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Inch Reefs avaliaçãos
Qualidade em um dia bom: 5.0
Consistência do surf: 3.0
Nível de dificuldade: 4.0
Multidões: 3.0

Overall: 3.8

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Surf Report Feed

Inch Reefs Swell Statistics, Abril: All Swell – Any Wind

The graph shows the variation of swells directed at Inch Reefs over a normal April. It is based on 2160 NWW3 model predictions since 2007 (values every 3 hours). The wave model does not forecast wind and surf right at the coastline so we have chosen the most applicable grid node based on what we know about Inch Reefs. In this particular case the best grid node is 38 km away (24 miles).

The rose diagram describes the distribution of swell sizes and directions, while the graph at the bottom shows the same thing without direction information. Five colours show increasing wave sizes. The smallest swells, less than 0.5m (1.5 feet), high are coloured blue. These were forecast only 35% of the time. Green and yellow represent increasing swell sizes and red represents the biggest swells, greater than >3m (>10ft). In both graphs, the area of any colour is proportional to how often that size swell was forecast.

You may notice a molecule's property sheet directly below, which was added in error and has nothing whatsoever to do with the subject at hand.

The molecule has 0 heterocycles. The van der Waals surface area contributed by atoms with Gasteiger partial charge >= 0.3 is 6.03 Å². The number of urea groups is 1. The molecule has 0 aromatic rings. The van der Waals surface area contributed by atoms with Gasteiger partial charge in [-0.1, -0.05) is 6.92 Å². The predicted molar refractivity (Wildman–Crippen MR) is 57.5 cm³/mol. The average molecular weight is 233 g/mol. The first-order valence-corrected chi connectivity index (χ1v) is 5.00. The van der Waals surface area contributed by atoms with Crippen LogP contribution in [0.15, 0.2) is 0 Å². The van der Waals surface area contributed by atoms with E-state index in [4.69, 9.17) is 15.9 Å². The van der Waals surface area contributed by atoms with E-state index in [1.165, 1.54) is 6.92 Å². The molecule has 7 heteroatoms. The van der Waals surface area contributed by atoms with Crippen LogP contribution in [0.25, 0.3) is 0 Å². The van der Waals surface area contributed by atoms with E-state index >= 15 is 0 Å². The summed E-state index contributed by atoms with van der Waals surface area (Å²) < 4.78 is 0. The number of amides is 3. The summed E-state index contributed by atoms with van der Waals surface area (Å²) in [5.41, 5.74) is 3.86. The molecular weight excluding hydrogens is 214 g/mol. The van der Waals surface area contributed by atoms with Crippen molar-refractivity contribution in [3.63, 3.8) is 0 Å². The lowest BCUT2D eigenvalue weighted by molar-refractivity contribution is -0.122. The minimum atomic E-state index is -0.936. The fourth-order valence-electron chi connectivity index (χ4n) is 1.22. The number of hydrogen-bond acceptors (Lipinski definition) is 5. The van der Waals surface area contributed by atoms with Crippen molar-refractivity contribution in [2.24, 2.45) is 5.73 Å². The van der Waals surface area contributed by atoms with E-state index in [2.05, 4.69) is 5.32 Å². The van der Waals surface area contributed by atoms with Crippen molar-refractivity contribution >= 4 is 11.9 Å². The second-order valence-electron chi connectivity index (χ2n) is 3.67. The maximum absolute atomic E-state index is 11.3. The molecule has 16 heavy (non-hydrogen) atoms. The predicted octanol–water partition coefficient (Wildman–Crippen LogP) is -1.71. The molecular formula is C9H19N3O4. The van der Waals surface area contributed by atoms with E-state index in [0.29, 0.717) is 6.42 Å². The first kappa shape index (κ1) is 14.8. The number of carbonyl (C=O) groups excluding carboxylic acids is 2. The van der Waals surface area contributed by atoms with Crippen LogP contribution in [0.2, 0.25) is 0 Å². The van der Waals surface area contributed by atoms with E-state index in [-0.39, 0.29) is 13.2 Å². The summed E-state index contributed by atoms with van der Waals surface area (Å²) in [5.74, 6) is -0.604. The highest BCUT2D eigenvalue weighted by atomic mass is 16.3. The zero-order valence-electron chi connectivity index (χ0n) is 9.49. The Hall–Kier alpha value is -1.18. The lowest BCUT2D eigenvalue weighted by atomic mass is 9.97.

The diagram indicates that the most common swell direction, shown by the longest spokes, was WSW, whereas the the prevailing wind blows from the SW. Because the wave model grid is away from the coast, sometimes a strong offshore wind blows largest waves away from Inch Reefs and out to sea. We combine these with the no surf category of the bar chart. To simplify things we don't show these in the rose graph. Because wind determines whether or not waves are good for surfing at Inch Reefs, you can view an alternative image that shows only the swells that were predicted to coincide with glassy or offshore wind conditions. During a typical April, swells large enough to cause clean enough to surf waves at Inch Reefs run for about 55% of the time.

IMPORTANT: Beta version feature! Swell heights are open water values from NWW3. There is no attempt to model near-shore effects. Coastal wave heights will generally be less, especially if the break does not have unobstructed exposure to the open ocean.